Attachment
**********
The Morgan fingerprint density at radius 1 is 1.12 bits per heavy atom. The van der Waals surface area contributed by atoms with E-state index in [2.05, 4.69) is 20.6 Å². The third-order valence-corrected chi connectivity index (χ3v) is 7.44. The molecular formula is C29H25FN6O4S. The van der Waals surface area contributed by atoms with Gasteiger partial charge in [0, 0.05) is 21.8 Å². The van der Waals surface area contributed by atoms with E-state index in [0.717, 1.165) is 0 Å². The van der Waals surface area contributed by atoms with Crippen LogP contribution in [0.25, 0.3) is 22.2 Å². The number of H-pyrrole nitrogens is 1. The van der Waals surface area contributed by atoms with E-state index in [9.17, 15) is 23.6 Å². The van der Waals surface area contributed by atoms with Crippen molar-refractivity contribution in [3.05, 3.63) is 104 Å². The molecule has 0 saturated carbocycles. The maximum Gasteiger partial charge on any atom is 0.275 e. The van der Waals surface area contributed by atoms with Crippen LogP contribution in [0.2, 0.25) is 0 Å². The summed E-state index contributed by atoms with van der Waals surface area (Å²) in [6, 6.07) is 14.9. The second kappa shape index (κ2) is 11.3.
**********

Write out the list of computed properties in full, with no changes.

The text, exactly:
The Morgan fingerprint density at radius 1 is 1.12 bits per heavy atom. The van der Waals surface area contributed by atoms with E-state index in [2.05, 4.69) is 20.6 Å². The third-order valence-corrected chi connectivity index (χ3v) is 7.44. The molecular formula is C29H25FN6O4S. The van der Waals surface area contributed by atoms with Gasteiger partial charge in [0, 0.05) is 21.8 Å². The van der Waals surface area contributed by atoms with E-state index in [0.717, 1.165) is 0 Å². The van der Waals surface area contributed by atoms with Crippen LogP contribution in [0.25, 0.3) is 22.2 Å². The number of H-pyrrole nitrogens is 1. The van der Waals surface area contributed by atoms with E-state index in [9.17, 15) is 23.6 Å². The van der Waals surface area contributed by atoms with Crippen molar-refractivity contribution in [3.05, 3.63) is 104 Å². The molecule has 0 saturated carbocycles. The maximum Gasteiger partial charge on any atom is 0.275 e. The van der Waals surface area contributed by atoms with Crippen LogP contribution in [0.2, 0.25) is 0 Å². The summed E-state index contributed by atoms with van der Waals surface area (Å²) in [6, 6.07) is 14.9. The second kappa shape index (κ2) is 11.3.